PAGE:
Quantitative evidence of selection for significance is provided by a comparison of the observed discovery rate (how many reported results are significant) and the expected discovery rate (how many significant results are expected based on the z-curve analysis; grey curve). The observed discovery rate of 75%, 95%CI 75% to 76%, is significantly higher than the expected discovery rate of 34%, 95%CI = 23%-52% (significance = confidence intervals do not overlap).

Z-curve also produces an estimate of the expected replication rate. That is, if studies were replicated exactly with the same sample sizes, 77% of the significant results are expected to be significant again in the replication attempt. This estimate is reassuring, but there is a caveat. The estimate assumes that studies can be replicated exactly. This is more likely to be the case for simple studies (e.g., a Stroop task with American undergraduates) than for cross-cultural research. When studies are conceptual replications with uncertainty about the essential features that influence effect sizes (e.g., recruiting participants from different areas in a country), the discovery rate is a better predictor of actual replication outcomes (Bartos & Schimmack, 2020). The estimate of 34% is not very assuring and closer to the actual replication rate of actual social psychology studies.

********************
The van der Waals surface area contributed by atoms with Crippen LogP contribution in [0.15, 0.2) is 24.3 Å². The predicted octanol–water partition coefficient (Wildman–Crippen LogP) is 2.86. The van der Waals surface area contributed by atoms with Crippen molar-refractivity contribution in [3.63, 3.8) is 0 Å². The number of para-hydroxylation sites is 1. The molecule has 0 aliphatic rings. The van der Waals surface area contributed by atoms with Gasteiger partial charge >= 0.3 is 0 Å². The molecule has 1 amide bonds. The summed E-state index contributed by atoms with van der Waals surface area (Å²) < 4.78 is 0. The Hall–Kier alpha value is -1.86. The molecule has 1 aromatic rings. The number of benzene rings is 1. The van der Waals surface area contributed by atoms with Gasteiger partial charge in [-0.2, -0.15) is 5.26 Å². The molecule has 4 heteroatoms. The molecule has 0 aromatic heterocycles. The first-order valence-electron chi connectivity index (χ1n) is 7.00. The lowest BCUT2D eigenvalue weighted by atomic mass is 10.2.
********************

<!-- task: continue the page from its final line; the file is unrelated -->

This does not mean that cross-cultural psychologists need to distrust all published results and replicate all previous studies. It is possible to use z-curve to identify results that are more likely to replicate and provide a solid foundation for future research. The reason is that replicability increases with the strength of evidence; larger z-scores are more replicable. Figure 2 excludes just significant results that may have been obtained with questionable research practices from the z-curve analysis. Although the criterion value is arbitrary, a value of 2.8 corresponds to a p-value of .005, that has been advocated as a better criterion for significance. I believe this is sensible when questionable research practices were used.

The z-curve model now predicts fewer just-significant results than are actually reported. This suggests that questionable practices were used to report significant results. Based on the model, about a third of these just-significant results is questionable, and the percentage for results with p-values of .04 and .03 (z = 2 to 2.2) is 50%. Given the evidence that questionable practices were used, readers should ignore these results unless other studies show stronger evidence for an effect. Replicability for results with z-scores greater than 2.8 is 91%. Thus, these results are likely to replicate. Thus, a simple way to address concerns about a replication crisis i n cross-cultural psychology is to adjust the significance criterion retroactively and to focus on p-values less than .005.